This future perspective is best seen as an old biblical view of a healthy culture and cultural development: it is the perspective of the garden, in which building and preserving are in balance. Technology and economics, in such a perspective, have a useful place. Everything is given to us. To develop technology and the economy, in the perspective of the garden, means that technology ought to be a means, not a Moloch, and the economy ought not to be materialistic but an economy of usufruct. Such a culture shows a harmony between technology and nature. We are living from the usufruct, and not destroying our God-given capital. In such a perspective we can speak of a renewed lifestyle, of recycling, of lighter-than-air-ships, of renewable energy, and so on.

At the moment there is much talk about a sustainable culture; but a technological culture can not be sustainable. Only if technology and economics are developed in the perspective of the garden will there be sustainability. Ecology and economy go hand in hand in such a perspective, because natural cyclical courses are not broken down, and the sources of raw materials are not exploited to the very end. We can use the technology of recycling, energy sources which renew themselves—such as wind energy, solar energy, and so on. Or to use another image: we can learn to live on the fruits or profits or interests of creational capital, and not on that capital itself. Otherwise we squander or waste it. And that is what we are seeing today: depletion of the ozone layer, emissions of greenhouse gases, deforestation, desertification, and the end of raw materials.

A very good example of developing technology in the perspective of the garden can be found in biological or organic agriculture. In modern industrial agriculture we can see the destruction of technicization. We see overproduction. But the reverse side of this technical and economic success of industrial agriculture is the great insecurity and anxiousness of farmers about the future, the worsening of animal welfare, over-fertilization, impairment of the soil, the appearence of various diseases of the soil, serious disruption of landscapes, the deterioration and exhaustion of nature, pollution of the environment, and so on. Because of the scientific-technical outlook, animate nature has been seen as inanimate. Agriculture has been wrenched loose from its ecological biotic context, and the tension between agriculture and nature has increased.

In biological (sometimes called ecological) agriculture or organic farming, the method of harvesting is not an exploiting one, but a biological method. Fertility or fruitfulness is not decreasing but increasing. Such a biological—thus truly scientific—method is in agreement with animate nature. In the Netherlands this kind of agriculture is rapidly increasing. It has many more advantages than industrial agriculture.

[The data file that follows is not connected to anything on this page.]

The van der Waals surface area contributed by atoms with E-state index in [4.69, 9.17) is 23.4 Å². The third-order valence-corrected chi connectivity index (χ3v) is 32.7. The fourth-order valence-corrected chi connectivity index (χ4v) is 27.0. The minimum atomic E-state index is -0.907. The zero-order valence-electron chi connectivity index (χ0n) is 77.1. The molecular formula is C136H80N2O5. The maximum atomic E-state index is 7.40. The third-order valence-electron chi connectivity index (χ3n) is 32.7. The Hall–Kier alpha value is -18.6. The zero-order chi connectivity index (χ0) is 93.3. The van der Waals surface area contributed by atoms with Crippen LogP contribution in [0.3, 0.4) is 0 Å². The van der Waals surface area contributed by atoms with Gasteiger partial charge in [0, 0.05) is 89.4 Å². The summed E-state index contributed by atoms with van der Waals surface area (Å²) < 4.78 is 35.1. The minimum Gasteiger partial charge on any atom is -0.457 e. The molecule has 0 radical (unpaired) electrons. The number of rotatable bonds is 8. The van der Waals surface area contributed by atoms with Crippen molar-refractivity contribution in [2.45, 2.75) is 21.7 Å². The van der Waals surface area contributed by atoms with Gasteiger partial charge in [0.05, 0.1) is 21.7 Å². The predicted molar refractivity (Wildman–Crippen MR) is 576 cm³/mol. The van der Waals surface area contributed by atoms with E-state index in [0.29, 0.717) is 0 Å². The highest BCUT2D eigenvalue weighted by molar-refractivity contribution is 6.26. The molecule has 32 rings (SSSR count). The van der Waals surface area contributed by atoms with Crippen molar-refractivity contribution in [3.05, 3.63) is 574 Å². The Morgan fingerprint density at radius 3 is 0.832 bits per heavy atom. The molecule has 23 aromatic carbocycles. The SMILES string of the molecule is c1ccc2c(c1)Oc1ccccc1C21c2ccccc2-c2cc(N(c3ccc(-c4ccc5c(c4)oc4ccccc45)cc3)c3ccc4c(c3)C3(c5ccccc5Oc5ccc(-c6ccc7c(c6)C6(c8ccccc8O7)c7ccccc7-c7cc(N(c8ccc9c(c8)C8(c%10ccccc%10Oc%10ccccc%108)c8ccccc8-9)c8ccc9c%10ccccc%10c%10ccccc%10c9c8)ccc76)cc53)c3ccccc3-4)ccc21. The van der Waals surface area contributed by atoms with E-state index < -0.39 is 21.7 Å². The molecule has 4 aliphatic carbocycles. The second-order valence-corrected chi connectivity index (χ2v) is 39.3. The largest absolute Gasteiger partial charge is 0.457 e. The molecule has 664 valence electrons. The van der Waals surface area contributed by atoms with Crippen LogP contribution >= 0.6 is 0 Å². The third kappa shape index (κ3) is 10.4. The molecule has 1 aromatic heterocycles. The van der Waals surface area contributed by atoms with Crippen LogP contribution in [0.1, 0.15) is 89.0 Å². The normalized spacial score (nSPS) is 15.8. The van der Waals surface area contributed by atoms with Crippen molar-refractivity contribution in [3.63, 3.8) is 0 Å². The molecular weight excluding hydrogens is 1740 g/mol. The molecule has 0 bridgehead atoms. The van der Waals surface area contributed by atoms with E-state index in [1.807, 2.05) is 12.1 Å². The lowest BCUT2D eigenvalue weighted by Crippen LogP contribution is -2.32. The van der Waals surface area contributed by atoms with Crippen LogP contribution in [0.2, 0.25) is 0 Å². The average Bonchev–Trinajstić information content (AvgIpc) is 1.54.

To make the perspective of the garden clearer in opposition to a Babel-culture, a technicized culture, I should give more specific attention to good normative directions for cultural development. They start with the acknowledgment that good technology is adaptable and ecologically responsible technology. Historical cultural norms, the norms of information and communication, of stewardship and harmony between technology, culture, and nature, the norms of justice and the ethical norms of care and love must be honored and applied.


What does this view mean for a normative approach to genetic engineering? Genetic manipulation is a technological method to transport one or more genes from one species to another species in order to get a new living organism with new properties.

Genetic engineering, as a part of technicism and technicization, shows much promise and it can fulfill several dreams. But because there is little reflection on the method and its consequences, we will be confronted with nightmares.

Under the guidance of technicism nature, plants, and animals are recognized only to the extent that they can be controlled and produced. If we accept the technological model for plants, animals, and human beings, we see them as technological artifacts which we can manipulate. And from the outset, we have conceived living wholes as composites of dead things. The consequence is a neglect of their dignity or integrity, in the end, even the destruction of life. In our scientific-technological view, we have abstracted from life and in cases of manipulation of living organisms their life is distorted and put in peril. In other words, technicism relates to living organisms as a dictator does to people. They are recognized only to the extent that they can be manipulated. Plants, animals, and nature become the victims of limitless genetic manipulation.

From the perspective of the garden we should look at animals and plants as living wholes which must be preserved, healed, cared for, and looked after. In using plants and animals as food, they should be respected right to the end as living organisms.